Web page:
The Demon

Picture a biracial girl starting high school; little freshman, a hair taller than five foot, just turned fifteen, and terrified of what might happen in the days to follow. Now imagine that girl was me, and I knew there was a demon living in me.
I knew of it for years, never being able to put a name to it. I only remembered waking up in the middle of the night and seeing bright grey eyes in the corner of my room. Sometimes I’d hear it, whispering in my ear, telling me things I already knew.
Look at you. Trying desperately to keep working hard. What are you going to do? That project is due tomorrow and you’ve only done a few paragraphs on it. It’s almost ten thirty. You’re not going to have enough time to do this and sleep. You’re going to have to make a choice. What are you going to do, Kit Kat?
Every time I would block it out somehow. I got pretty good at it. I knew it never hurt me, as it only made me stressed and worrisome. Deep down though, I was terrified of the demon. I didn’t want to think about it. I didn’t want to talk to it. I had more important things to do. So I pushed it away.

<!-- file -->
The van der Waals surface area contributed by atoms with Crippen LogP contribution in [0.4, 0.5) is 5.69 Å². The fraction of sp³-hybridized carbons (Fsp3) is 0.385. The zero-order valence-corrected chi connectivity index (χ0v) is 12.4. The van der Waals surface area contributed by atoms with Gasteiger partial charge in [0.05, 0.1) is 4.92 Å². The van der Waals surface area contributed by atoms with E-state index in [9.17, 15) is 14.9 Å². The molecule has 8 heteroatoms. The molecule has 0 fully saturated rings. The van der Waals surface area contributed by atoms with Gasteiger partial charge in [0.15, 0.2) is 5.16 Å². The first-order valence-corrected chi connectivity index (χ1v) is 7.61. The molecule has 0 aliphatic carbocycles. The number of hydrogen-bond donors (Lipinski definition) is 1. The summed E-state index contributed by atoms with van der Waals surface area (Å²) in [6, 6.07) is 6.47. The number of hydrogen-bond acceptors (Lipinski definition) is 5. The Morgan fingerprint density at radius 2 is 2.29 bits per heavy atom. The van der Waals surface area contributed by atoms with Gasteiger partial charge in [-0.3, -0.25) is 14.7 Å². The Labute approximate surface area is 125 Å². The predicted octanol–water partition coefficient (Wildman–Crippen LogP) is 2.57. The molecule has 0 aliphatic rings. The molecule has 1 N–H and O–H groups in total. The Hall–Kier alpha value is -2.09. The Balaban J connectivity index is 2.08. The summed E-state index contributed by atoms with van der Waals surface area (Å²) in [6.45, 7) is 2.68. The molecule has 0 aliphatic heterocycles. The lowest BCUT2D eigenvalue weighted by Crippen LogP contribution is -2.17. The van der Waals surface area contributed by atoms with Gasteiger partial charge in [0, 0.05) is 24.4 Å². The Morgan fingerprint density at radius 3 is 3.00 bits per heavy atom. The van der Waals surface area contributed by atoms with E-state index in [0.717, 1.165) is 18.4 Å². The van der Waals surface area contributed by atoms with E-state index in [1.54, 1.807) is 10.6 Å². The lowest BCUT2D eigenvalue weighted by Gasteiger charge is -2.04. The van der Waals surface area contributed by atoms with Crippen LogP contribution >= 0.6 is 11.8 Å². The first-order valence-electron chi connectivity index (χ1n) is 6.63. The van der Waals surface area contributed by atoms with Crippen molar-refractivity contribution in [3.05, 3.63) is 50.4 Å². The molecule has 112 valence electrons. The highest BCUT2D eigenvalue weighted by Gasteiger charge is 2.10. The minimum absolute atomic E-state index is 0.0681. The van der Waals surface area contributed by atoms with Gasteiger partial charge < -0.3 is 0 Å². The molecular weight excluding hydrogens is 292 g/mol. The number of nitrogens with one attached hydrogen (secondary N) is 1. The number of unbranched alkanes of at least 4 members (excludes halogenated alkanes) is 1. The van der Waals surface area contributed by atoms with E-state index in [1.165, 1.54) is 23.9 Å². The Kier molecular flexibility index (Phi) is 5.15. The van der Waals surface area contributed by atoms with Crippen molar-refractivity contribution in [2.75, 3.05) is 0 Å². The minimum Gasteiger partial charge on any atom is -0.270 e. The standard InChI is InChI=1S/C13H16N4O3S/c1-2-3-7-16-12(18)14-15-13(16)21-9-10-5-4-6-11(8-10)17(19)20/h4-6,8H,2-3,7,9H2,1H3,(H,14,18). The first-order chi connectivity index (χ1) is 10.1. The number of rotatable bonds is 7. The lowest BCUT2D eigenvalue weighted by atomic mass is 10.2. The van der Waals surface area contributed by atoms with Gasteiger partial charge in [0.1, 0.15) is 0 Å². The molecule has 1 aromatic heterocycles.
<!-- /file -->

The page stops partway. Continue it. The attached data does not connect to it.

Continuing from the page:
The demon would only get louder. I felt more tired, irritable and annoyed. The demon was quickly evolving into more than just a catchy song I couldn’t get out of my head. It became a virus. Infecting every second of my life, changing me, morphing me into something I didn’t recognize anymore.
Meanwhile my artistic side peaked. I drew pictures. I didn’t ever really know what they were of but I drew them regardless. My pencil quaked and squeaked as my hand gracefully stroked around the paper.
One day, the sight of my own drawings both amazed me and shook my very soul.
I saw the demon I had only imagined. The way its bright eyes stared at me through its black hair. It looked oddly human. I hated that this...thing, this creature, bared resemblance to me in that aspect.
The demon had long black hair, down to her rib cage. Her eyes were half-lidded and judgmental. Illuminous gray orbs bored into my head. It had an hourglass figure, something I had only dreamed of achieving . The only thing that made the demon less than human was the skin. It was an off-gray. The drawing looked like someone had taken a black and white picture and plastered it onto the paper.
“Dimm,” I whispered. “That’s the name of my demon.”
I thought I could hear a laugh echo in my head.